Quite by accident, Washington State University researchers have achieved a 400-fold increase in the electrical conductivity of a crystal simply by exposing it to light.
The effect, which lasted for days after the light was turned off, could dramatically improve the performance of devices like computer chips.
WSU doctoral student Marianne Tarun chanced upon the discovery when she noticed that the conductivity of some strontium titanate shot up after it was left out one day. At first, she and her fellow researchers thought the sample was contaminated, but a series of experiments showed the effect was from light.
“It came by accident,” said Tarun. “It’s not something we expected. That makes it very exciting to share.”
The phenomenon they witnessed—“persistent photoconductivity”—is a far cry from superconductivity, the complete lack of electrical resistance pursued by other physicists, usually using temperatures near absolute zero. But the fact that they’ve achieved this at room temperature makes the phenomenon more immediately practical.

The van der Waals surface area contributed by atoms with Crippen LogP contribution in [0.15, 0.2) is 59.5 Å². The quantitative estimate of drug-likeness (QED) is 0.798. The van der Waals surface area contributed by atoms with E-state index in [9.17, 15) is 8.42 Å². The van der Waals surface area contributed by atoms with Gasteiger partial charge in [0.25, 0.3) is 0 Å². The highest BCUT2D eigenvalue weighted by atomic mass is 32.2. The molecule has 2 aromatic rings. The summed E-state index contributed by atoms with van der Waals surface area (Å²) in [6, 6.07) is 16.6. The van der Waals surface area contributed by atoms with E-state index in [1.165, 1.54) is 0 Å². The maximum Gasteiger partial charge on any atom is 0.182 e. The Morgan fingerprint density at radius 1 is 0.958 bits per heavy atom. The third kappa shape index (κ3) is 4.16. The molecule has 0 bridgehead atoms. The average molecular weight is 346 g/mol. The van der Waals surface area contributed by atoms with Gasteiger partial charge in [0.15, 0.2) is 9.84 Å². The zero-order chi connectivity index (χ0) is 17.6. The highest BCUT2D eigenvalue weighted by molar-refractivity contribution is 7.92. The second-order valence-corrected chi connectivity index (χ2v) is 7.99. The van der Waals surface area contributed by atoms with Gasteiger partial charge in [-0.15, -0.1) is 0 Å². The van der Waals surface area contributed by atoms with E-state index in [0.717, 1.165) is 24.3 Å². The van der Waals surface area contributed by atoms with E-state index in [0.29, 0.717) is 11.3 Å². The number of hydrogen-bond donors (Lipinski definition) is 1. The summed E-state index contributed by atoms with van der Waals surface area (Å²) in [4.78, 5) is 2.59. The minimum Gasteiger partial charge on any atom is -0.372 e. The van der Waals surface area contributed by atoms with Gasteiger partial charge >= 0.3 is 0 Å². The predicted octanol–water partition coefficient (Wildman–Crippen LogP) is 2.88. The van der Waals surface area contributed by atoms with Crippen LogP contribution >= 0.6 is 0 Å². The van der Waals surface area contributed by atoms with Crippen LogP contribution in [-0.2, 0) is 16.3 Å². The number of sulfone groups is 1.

And while other researchers have created persistent photoconductivity in other materials, this is the most dramatic display of the phenomenon.
The research, which was funded by the National Science Foundation, appears this month in the journal Physical Review Letters.
“The discovery of this effect at room temperature opens up new possibilities for practical devices,” said Matthew McCluskey, co-author of the paper and chair of WSU’s physics department. “In standard computer memory, information is stored on the surface of a computer chip or hard drive. A device using persistent photoconductivity, however, could store information throughout the entire volume of a crystal.”
This approach, called holographic memory, “could lead to huge increases in information capacity,” McCluskey said.
Strontium titanate and other oxides, which contain oxygen and two or more other elements, often display a dizzying variety of electronic phenomena, from the high resistance used for insulation to superconductivity’s lack of resistance.
“These diverse properties provide a fascinating playground for scientists but applications so far have been limited,” said McCluskey.
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